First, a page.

Published on Monday, 10 February 2014 15:38
As El Gringo’s taxi rolled into the dirt road, ramshackle neighborhood of Privada Villa Alta on the outskirts of Oaxaca city, I wondered if the driver knew where he was going. Having just been to Los Cabos a couple of months ago, this looked like the last place one would find a spa…albeit a traditional Oaxacan temazcal which has been used by indigenous peoples for over a thousand years as a method of healing and purification.
After stopping at a tienda and asking several people in the colonia directions (“Mexican Mapquest” once again in operation), we finally pulled up to a non discreet brick dwelling – scattering a group of stray chickens – where I was greeted by owner and proud Chatino (one of nearly 30 indigenous peoples of Oaxaca), Antonieta Bautista Cruz. Antonieta is a traditional healer and would be attending to my temazcal and massage afterward.
The name temazcal comes form the Nahuatl for “temaz”, or steam, and “calli”, the word for house. It’s said to have curative properties, healing the mind, body and soul. It was originally used to heal Aztec warriors wounded in battle and to promote childbirth in women.
Antonieta led El Gringo to the shower room and instructed me to strip down, giving me a towel to wrap myself in for the sake of modesty (of which El Gringo has some, but not much). I was then led to the room that housed a small door leading into the temazcal. I felt a bit like Alice in Wonderland as I crouched my 6’4″ frame low and entered the room backward as directed by Antonieta (I wondered if entering backward was symbolic somehow, or just the best/easiest way to get my gigante self through the door).
Entering the dark, small, brick domed room with El Gringo, Antonieta opened a small hatch at the foot of the room (symbolic, she told me, of the womb), revealing a stove of hot lava rocks. She poured a cupful of herb-infused water onto the rocks, releasing an initial blast of scented steam. She then instructed me to lie down to acclimate to the environment for a few minutes and left the temazcal. Five minutes later, I wast instructed to rub my face, hands and chest with a bowl of cut aloe from her garden and add more water to the rocks to the point where I felt comfortable.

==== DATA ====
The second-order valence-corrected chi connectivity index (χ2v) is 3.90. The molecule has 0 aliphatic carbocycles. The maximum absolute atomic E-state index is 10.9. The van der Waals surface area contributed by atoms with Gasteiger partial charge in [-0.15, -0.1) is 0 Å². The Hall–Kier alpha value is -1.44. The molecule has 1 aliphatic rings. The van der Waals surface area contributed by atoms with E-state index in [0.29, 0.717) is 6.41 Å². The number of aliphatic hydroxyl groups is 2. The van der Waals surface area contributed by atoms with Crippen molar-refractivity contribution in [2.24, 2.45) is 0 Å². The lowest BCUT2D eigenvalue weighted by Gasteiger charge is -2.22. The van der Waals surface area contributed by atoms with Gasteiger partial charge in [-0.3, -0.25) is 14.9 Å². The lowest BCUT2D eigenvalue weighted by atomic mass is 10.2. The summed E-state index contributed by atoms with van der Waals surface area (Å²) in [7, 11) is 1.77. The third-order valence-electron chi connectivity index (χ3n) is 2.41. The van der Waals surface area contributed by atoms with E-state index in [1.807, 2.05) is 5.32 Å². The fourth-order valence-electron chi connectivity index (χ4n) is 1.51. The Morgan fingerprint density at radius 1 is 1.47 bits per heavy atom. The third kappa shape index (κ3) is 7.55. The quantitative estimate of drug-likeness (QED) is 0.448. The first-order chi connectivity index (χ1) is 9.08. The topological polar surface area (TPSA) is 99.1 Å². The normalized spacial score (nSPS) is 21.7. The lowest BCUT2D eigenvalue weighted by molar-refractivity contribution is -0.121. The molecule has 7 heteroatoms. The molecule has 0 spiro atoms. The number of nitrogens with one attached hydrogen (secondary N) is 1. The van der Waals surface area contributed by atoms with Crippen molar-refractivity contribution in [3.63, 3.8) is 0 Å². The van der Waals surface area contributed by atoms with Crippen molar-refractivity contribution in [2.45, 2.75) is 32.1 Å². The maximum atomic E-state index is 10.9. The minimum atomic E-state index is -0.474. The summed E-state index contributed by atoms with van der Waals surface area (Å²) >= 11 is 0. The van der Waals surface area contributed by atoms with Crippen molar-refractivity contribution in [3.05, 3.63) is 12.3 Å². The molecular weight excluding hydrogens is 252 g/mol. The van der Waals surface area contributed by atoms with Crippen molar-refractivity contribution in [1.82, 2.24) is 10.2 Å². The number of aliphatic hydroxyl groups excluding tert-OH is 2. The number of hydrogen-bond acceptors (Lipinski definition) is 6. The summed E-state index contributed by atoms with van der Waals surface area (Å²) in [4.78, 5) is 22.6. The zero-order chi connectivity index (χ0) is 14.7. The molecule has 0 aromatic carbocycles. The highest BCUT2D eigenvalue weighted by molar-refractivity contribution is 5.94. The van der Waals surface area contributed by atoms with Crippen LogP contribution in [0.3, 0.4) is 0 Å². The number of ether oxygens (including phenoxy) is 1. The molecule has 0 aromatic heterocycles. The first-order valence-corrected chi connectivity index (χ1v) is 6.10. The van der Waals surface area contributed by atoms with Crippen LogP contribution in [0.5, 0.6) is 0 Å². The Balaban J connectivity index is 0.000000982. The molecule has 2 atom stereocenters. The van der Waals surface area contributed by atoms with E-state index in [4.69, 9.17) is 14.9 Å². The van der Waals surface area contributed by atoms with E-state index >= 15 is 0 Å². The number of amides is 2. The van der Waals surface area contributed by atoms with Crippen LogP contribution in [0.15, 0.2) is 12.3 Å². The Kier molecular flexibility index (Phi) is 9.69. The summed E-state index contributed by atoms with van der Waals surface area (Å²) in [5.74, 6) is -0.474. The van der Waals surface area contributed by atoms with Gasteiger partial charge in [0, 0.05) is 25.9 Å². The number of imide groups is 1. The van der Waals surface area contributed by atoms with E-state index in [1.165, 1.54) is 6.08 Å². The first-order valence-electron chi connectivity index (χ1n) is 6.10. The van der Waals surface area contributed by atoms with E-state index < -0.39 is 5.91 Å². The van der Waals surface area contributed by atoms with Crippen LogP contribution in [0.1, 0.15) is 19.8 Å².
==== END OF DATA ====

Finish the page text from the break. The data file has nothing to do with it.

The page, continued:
Traditional music of flutes, drums and ancient chanting were piped in to add to the experience. As I lay in the temazcal enjoying the curative properties of the steam, I closed my eyes and let my mind relax, my thoughts evaporating with the vapor. Occasionally, I sat up to toss a few more cups of water on the rocks, to the point where I built up a layer of sweat on my entire body, but wasn’t quite dripping wet.
After forty minutes, I was relaxed to the point of near sleep when Antonieta gently rapped on the door of the temazcal, asking if I was ready to emerge. I asked for five more minutes to return to reality and then exited the temazacal. The candles in the room seemed to give off a spectral aura, and Antonieta herself glowed with a golden light. Admittedly, this could have been the effect of the steam on my contact lenses, but the vision made quite the impression on your Gringo!
Antonieta then administered an hour long full body massage, sparing not an iota of her strength. This little Indian woman is MUCH stronger than she looks, and my body was sore for the rest of the day (though now, two days later, I feel terrific!).
After the massage, Antonieta permitted me to photograph her temazcal for the blog, and called me a taxi. As I stood outside chatting with her and her wonderful son, she pointed out the nearby mountain peaks where the Zapotec ruins of Monte Alban reside (we had visited the ruins two days previous, look for reporting soon). As I slipped into my cab and waved goodbye, I reflected on my experience and eased back into the passenger seat. Refreshed. Relaxed. Reborn.